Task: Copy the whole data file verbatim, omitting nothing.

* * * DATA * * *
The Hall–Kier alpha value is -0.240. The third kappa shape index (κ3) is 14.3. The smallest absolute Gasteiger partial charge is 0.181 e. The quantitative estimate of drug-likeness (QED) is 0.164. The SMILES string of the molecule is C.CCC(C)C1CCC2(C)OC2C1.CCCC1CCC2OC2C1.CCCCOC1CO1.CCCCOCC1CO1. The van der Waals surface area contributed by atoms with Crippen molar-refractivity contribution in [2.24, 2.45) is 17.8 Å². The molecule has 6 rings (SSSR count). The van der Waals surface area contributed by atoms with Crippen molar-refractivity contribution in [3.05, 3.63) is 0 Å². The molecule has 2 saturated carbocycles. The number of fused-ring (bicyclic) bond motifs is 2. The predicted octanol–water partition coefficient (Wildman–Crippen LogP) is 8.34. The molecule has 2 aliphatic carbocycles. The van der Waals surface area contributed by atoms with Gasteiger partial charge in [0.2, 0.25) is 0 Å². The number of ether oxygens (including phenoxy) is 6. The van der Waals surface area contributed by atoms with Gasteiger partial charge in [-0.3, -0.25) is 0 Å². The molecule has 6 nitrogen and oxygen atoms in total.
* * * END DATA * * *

The Hall–Kier alpha value is -0.240. The third kappa shape index (κ3) is 14.3. The smallest absolute Gasteiger partial charge is 0.181 e. The quantitative estimate of drug-likeness (QED) is 0.164. The SMILES string of the molecule is C.CCC(C)C1CCC2(C)OC2C1.CCCC1CCC2OC2C1.CCCCOC1CO1.CCCCOCC1CO1. The van der Waals surface area contributed by atoms with Crippen molar-refractivity contribution in [2.24, 2.45) is 17.8 Å². The molecule has 6 rings (SSSR count). The van der Waals surface area contributed by atoms with Crippen molar-refractivity contribution in [3.05, 3.63) is 0 Å². The molecule has 2 saturated carbocycles. The number of fused-ring (bicyclic) bond motifs is 2. The predicted octanol–water partition coefficient (Wildman–Crippen LogP) is 8.34. The molecule has 2 aliphatic carbocycles. The van der Waals surface area contributed by atoms with Gasteiger partial charge in [0.2, 0.25) is 0 Å². The number of ether oxygens (including phenoxy) is 6. The van der Waals surface area contributed by atoms with Gasteiger partial charge in [-0.3, -0.25) is 0 Å². The molecule has 6 nitrogen and oxygen atoms in total.